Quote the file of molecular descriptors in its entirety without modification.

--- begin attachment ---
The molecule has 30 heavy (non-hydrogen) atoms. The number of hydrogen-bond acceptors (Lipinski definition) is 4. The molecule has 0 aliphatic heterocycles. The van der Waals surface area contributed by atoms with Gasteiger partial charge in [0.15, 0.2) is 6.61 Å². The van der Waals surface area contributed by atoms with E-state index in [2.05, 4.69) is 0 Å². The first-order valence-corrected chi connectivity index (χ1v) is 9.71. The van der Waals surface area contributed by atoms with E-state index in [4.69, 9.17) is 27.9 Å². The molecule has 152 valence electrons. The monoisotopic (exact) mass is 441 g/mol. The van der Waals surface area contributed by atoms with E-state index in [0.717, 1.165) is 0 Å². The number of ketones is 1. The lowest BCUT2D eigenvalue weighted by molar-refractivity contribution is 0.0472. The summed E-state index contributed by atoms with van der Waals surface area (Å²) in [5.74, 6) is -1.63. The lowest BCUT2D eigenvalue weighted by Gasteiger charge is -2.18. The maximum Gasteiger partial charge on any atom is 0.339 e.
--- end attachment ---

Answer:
The molecule has 30 heavy (non-hydrogen) atoms. The number of hydrogen-bond acceptors (Lipinski definition) is 4. The molecule has 0 aliphatic heterocycles. The van der Waals surface area contributed by atoms with Gasteiger partial charge in [0.15, 0.2) is 6.61 Å². The van der Waals surface area contributed by atoms with E-state index in [2.05, 4.69) is 0 Å². The first-order valence-corrected chi connectivity index (χ1v) is 9.71. The van der Waals surface area contributed by atoms with E-state index in [4.69, 9.17) is 27.9 Å². The molecule has 152 valence electrons. The monoisotopic (exact) mass is 441 g/mol. The van der Waals surface area contributed by atoms with E-state index in [0.717, 1.165) is 0 Å². The number of ketones is 1. The lowest BCUT2D eigenvalue weighted by molar-refractivity contribution is 0.0472. The summed E-state index contributed by atoms with van der Waals surface area (Å²) in [5.74, 6) is -1.63. The lowest BCUT2D eigenvalue weighted by Gasteiger charge is -2.18. The maximum Gasteiger partial charge on any atom is 0.339 e.